Fossil fuel money flows to New Mexico Democrats

New Mexico’s Republicans and advocates for oil and gas producers often accuse the state’s ruling Democrats of trying to kill the local fossil fuel industry, but industry donations and agency funding outcomes tell a different story. Democrats hold a lock on all statewide offices and both chambers of the Legislature heading into the midterm elections, and according to data from the Secretary of State’s Office, many of New Mexico’s most powerful Democrats bring in more oil and gas contributions than their Republican counterparts. Often a lot more. And that could be influencing policy in favor of fossil fuel production. This tension plays out in the Legislative Finance Committee (LFC) where, so far in this election cycle, the two Democratic leaders — Rep. Patty Lundstrom and Sen. George Muñoz — received more in oil and gas campaign contributions than any of the Republicans on the committee.

A petroleum PR blitz in New Mexico

In the past seven months, oil and gas companies have dramatically stepped up their outreach and public relations spending at some of New Mexico’s best-known, best-loved events. The industry also picked up an additional public relations bump from the not unexpected news that oil and gas revenues will add an additional $2.5 billion to next year’s state government budget. This record breaking funding comes on the heels of last year’s record breaking budget, both of them courtesy of record breaking oil and gas production and record breaking oil and gas prices. All of this money sloshing around the state raises the positive public profile of the petroleum industry. Meanwhile, the public sees little of its state Legislature — but that doesn’t mean it’s not busy.

As EPA fails to fine oil and gas polluters, New Mexico officials demand answers

New Mexico officials are asking the federal government to explain why it decided not to impose fines on oil and gas producers it caught violating the Clean Air Act in the state. In May, Capital & Main reported that the Environmental Protection Agency (EPA) found that 24 companies had 111 leaks from wells and other equipment, following an airborne monitoring program over New Mexico’s portion of the Permian Basin in 2019. However, only 11 companies were given violation notices, and only one received a fine for Clean Air Act (CAA) violations. Another company was fined for a permitting violation. Now, James Kenney, secretary of the New Mexico Environment Department (NMED), and U.S. Senator Martin Heinrich have asked the regional EPA office to explain the paltry number of violation notices and fines.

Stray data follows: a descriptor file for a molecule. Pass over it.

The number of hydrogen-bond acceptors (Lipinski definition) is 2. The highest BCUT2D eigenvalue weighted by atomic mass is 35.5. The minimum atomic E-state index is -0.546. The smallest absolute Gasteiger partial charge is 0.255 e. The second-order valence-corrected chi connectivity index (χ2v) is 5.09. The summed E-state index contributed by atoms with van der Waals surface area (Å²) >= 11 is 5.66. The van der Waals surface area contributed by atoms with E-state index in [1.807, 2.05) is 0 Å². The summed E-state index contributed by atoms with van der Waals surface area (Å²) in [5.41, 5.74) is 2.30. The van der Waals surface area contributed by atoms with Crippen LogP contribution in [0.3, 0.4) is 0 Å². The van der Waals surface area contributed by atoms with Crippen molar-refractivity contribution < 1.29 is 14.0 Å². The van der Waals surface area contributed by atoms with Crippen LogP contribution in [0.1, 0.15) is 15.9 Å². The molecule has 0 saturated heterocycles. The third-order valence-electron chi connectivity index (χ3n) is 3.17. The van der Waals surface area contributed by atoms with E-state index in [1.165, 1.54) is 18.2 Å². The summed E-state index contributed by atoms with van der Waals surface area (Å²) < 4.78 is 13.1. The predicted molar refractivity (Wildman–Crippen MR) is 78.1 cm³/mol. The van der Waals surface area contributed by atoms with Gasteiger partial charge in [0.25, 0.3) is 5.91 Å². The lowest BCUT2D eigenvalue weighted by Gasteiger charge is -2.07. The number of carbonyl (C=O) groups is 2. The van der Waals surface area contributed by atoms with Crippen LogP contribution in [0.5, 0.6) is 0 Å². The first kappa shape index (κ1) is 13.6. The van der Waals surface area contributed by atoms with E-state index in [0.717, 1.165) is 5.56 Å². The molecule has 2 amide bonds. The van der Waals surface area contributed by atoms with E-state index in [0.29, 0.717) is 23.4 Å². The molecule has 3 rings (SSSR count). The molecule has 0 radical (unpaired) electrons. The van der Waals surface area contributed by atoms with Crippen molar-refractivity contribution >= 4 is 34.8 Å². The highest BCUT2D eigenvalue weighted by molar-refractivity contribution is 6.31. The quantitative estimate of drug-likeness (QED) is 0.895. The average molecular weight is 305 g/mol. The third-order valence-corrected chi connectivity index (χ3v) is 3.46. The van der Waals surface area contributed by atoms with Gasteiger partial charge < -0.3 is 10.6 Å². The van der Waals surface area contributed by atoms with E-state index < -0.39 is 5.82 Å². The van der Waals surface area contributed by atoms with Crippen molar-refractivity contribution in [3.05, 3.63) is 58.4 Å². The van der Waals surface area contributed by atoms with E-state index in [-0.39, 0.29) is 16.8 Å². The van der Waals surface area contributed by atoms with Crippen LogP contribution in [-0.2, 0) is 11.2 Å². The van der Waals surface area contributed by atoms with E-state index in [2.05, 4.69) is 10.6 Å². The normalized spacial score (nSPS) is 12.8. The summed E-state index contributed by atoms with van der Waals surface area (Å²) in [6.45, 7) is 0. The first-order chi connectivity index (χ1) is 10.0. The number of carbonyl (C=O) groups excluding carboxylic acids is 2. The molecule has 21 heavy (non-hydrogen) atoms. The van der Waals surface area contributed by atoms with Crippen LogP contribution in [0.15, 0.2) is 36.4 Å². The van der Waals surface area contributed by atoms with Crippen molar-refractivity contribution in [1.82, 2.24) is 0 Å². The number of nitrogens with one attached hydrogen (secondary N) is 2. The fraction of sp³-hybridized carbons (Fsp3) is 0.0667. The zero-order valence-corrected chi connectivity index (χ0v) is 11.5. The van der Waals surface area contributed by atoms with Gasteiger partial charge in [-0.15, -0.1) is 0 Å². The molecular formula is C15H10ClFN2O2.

New Mexico’s pandemic oil and gas plan aided a Putin pal and Trump donor

Back in 2020, as oil and gas prices tanked because of the COVID crisis, New Mexico implemented an emergency program that would allow oil and gas producers to temporarily stop production and shut down wells for up to three years without penalty. The state’s Oil Conservation Division (OCD) created the program so that companies could bank petroleum reserves until prices rebounded — a move that would preserve profits for the companies and safeguard future tax revenue from the state’s largest single stream. Understandably, the program proved popular and, at its peak, 34 companies idled 6,505 wells — roughly 12% of the state’s total number of active facilities. As energy prices rebounded and then soared into record territory in the last year, most of those idled wells returned to producing fuel and tax revenue. But not all.

New Mexico’s oil and gas revenues are breaking records and complicating budgets

Oil and gas revenues added more than $1.7 billion to New Mexico coffers in the first four months of the year — more than in any other four-month period in state history. A lot more. Records compiled by the New Mexico Tax and Revenue Department show that year-on-year, revenues from January through April more than doubled from $782 million in 2021 — itself a record year. (Records lag by two months to allow producers time to report their production numbers.) This money gusher comes from increasing production in New Mexico’s portion of the Permian Basin — currently the most productive oilfield on the planet — and skyrocketing oil and gas prices brought on by the Russian invasion of Ukraine. This story is by Capital & Main and is republished with permission.